Mentored Fundraising Assignment 12 Homework Instructions
6-Month Mentored Nonprofit Fundraising Certificate Program
This week’s resources:
Class Home Page for Mentored Fundraising
Fundraising Assignment 12 Homework Instructions
Download an example Excel Spread sheet on Google Search Term Results for Food Bank Newsletters.
Assignment 12: Keywords and the 21st Century Communication Secret: [Shhh… It’s all about them!]. Use the same language your visitors use as keywords for your landing pages.
Please note: this will be a comprehensive overview of how to find keywords. There is a lot to read and learn about in this assignment. That said, this is what the SEO pros actually do.
Landing pages have two different jobs to do. One is to lure people to your webpage (connecting the two of them together), the other is to give them a way to fulfill what they were searching for (a call to action). They’re both absolutely essential.
Keywords are the tools that provide the lure to get people from an Internet search to your website.
Keywords and landing pages are a bit hand-and-glove. Consequently, there will be a little bit of an overlap between Assignment’s 12, 13, 14, and 15. I would consider working on one simple landing page during these four assignments – as one assignment builds upon the other.
Connecting with Supporters
This week, in Assignment 12, we are going to be looking at the cornerstone of all digital marketing. This is the intersection between what people are looking for and what you have to offer. It is making the vital connection between exactly how they ask for what they’re looking for and exactly how you portray what you have to offer. This is what Google, Bing, and Yahoo do. Period.
For simplicity let’s say that what a potential customer types into a Google Search is called a ‘search term.’ “Donate to a food bank.”
If you feel that specific search term could be beneficial to you, and for example you include “Donate to a food bank” on your landing page: we will call that a ‘keyword.’
If you have a food bank in Claremont, California, and a person looks for a food bank in Claremont by Googling the search term “food banks in Claremont California,” and you have a landing page called “Food Banks in Claremont California” there is a good likelihood that your webpage will appear in that individual’s Google search results.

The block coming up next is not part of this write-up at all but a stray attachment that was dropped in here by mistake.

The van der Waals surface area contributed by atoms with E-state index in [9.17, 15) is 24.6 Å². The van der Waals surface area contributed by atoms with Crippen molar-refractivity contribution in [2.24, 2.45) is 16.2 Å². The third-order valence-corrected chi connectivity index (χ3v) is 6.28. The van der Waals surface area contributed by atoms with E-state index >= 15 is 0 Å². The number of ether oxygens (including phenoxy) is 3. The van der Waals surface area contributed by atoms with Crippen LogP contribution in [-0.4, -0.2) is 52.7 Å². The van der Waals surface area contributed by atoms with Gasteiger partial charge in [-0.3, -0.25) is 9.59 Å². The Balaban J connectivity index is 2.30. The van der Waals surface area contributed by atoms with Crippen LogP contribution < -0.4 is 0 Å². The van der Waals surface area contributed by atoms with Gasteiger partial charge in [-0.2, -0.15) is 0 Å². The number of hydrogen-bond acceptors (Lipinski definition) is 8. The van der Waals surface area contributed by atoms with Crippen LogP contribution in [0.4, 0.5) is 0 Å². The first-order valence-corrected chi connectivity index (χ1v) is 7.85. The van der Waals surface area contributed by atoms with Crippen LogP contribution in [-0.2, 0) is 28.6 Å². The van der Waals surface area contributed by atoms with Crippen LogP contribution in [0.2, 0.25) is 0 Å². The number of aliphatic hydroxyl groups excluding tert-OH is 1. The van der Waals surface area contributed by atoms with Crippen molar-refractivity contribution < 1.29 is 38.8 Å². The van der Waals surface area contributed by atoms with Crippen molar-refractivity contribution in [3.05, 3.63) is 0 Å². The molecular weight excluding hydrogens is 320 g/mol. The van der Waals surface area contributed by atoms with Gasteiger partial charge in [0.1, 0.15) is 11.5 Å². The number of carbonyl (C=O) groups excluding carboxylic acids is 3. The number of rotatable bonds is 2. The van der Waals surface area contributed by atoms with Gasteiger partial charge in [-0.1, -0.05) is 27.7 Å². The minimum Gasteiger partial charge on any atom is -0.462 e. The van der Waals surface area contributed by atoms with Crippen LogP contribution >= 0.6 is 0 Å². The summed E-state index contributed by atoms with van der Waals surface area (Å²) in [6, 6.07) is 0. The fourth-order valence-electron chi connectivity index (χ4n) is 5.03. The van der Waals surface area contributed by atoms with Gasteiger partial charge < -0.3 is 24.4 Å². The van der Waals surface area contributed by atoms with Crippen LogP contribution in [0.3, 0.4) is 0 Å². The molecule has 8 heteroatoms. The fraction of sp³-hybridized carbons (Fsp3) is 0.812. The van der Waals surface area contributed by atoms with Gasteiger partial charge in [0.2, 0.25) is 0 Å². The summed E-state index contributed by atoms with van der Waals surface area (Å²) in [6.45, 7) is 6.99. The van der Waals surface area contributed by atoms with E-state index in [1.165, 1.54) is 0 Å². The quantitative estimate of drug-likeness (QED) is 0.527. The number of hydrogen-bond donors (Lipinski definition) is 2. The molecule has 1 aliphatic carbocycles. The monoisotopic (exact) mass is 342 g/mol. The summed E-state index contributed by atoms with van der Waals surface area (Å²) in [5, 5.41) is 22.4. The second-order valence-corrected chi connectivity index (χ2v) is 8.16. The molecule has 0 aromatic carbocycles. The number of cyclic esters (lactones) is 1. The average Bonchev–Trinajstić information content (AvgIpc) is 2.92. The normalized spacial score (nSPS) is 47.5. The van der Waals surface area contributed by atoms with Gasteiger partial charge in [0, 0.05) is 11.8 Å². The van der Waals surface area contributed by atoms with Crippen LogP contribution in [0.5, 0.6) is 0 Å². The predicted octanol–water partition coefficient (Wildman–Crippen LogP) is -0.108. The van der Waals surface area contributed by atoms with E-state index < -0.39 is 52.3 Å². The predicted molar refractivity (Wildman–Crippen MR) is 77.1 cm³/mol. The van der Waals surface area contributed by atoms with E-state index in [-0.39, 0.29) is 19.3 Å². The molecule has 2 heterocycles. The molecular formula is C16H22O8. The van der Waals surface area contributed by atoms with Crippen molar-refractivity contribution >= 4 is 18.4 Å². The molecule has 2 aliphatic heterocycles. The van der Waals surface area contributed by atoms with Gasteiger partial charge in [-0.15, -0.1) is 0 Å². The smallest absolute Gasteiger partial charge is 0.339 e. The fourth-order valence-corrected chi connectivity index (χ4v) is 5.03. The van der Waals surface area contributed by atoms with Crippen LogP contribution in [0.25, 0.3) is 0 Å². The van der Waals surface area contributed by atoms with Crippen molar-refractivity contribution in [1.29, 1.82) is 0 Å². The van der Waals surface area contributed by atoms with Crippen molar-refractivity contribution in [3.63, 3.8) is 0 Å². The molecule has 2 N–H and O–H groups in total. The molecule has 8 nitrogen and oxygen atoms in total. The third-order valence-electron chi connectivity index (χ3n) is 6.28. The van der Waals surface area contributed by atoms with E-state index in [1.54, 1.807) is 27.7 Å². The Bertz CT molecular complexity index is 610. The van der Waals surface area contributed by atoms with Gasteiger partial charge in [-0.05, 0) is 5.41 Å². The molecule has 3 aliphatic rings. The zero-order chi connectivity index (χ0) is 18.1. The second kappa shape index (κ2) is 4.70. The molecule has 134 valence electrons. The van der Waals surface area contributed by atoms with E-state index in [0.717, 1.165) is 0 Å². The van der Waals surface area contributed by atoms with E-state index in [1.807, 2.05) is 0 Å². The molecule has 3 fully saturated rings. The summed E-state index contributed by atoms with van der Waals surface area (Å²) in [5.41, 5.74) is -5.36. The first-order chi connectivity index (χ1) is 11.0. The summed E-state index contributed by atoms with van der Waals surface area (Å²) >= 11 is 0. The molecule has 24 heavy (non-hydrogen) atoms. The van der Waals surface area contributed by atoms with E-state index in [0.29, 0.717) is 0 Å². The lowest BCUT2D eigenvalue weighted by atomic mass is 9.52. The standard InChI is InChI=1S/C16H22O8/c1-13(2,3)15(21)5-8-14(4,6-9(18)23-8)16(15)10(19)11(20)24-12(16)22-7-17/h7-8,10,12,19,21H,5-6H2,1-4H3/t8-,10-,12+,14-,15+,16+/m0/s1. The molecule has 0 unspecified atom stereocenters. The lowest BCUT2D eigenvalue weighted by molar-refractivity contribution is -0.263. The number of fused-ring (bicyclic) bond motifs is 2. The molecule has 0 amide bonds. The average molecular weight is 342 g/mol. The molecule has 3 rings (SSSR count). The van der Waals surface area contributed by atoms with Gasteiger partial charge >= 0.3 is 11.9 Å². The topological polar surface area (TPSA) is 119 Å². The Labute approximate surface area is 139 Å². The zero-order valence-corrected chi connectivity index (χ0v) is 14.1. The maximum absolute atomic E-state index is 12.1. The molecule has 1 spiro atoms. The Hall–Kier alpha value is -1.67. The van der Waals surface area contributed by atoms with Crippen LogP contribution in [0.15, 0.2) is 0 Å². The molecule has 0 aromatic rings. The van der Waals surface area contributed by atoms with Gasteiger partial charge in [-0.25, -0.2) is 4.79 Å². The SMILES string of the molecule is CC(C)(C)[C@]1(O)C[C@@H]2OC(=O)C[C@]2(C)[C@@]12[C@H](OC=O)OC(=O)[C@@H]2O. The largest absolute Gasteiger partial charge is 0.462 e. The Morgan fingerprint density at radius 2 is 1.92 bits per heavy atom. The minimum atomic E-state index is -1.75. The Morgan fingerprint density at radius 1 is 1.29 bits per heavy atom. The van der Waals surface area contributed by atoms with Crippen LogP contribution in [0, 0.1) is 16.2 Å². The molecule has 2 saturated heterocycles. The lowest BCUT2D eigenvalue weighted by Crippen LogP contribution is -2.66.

We will be looking at using Yoast to help with focus keywords in Assignment 15 (or check it out in WordPress now if you like) to help us make sure that (in this instance) your focus keyword (Food Banks in Claremont) is 1) scattered a meaningful number of times in the landing page’s content, 2) is in the page title, 3) is in the header, 4) is in the meta-description, and 5) is in the page’s URL. By optimizing your SEO in this manner, you will increase your chances of appearing in first page search results.
However, this is a fool’s folly if you haven’t first clearly identified what you are offering, and even more clearly identified what search terms people use who are looking for what you are offering.
For example, if a number of people are using the search term “free food in Los Angeles County” and your focus keyword for your landing page is “Food Banks in Claremont,” the vital connection between the searcher for free food and your food bank may not be made.
If we make the assumption that what a number of people looking for is indeed exactly what you have to offer, but are using different search terms (than the keywords that appear on your landing page) to find what they are looking for, then you may need to modify your landing page’s focus keyword to better match their search terms.
An example could be that in your part of the country the term “food pantry” is more common than “food bank.”
Due to be exacting nature of connecting on the Internet, it’s really very important to fully distill what a new landing page is about. A good place to start could be a sound bite of what you are offering on that page (free, weekly emergency food packages for people in need in the Claremont area), perhaps described in several ways (food pantry vs. food bank), and then modified to best fit how a potential client or donor might describe it.
A good description can also help you “uncover” the focus keyword for that page.
A really good sound bite can become your meta-description for your landing page.
Note: Yoast really good WordPress tool for understanding the different terms that we will be using in this assignment: focus keywords, page titles, headings, meta-descriptions.
The first thing that I would suggest doing is to develop a simple plan of your website, the landing pages that you hope to develop, and potential ‘placeholder’ focus keywords.
So let’s say that your organization has eight programs:
- a food bank
- a community garden
- Meals on Wheels
- a restaurant and grocery store donation program
- a homeowner vegetable garden donation program
- a volunteer program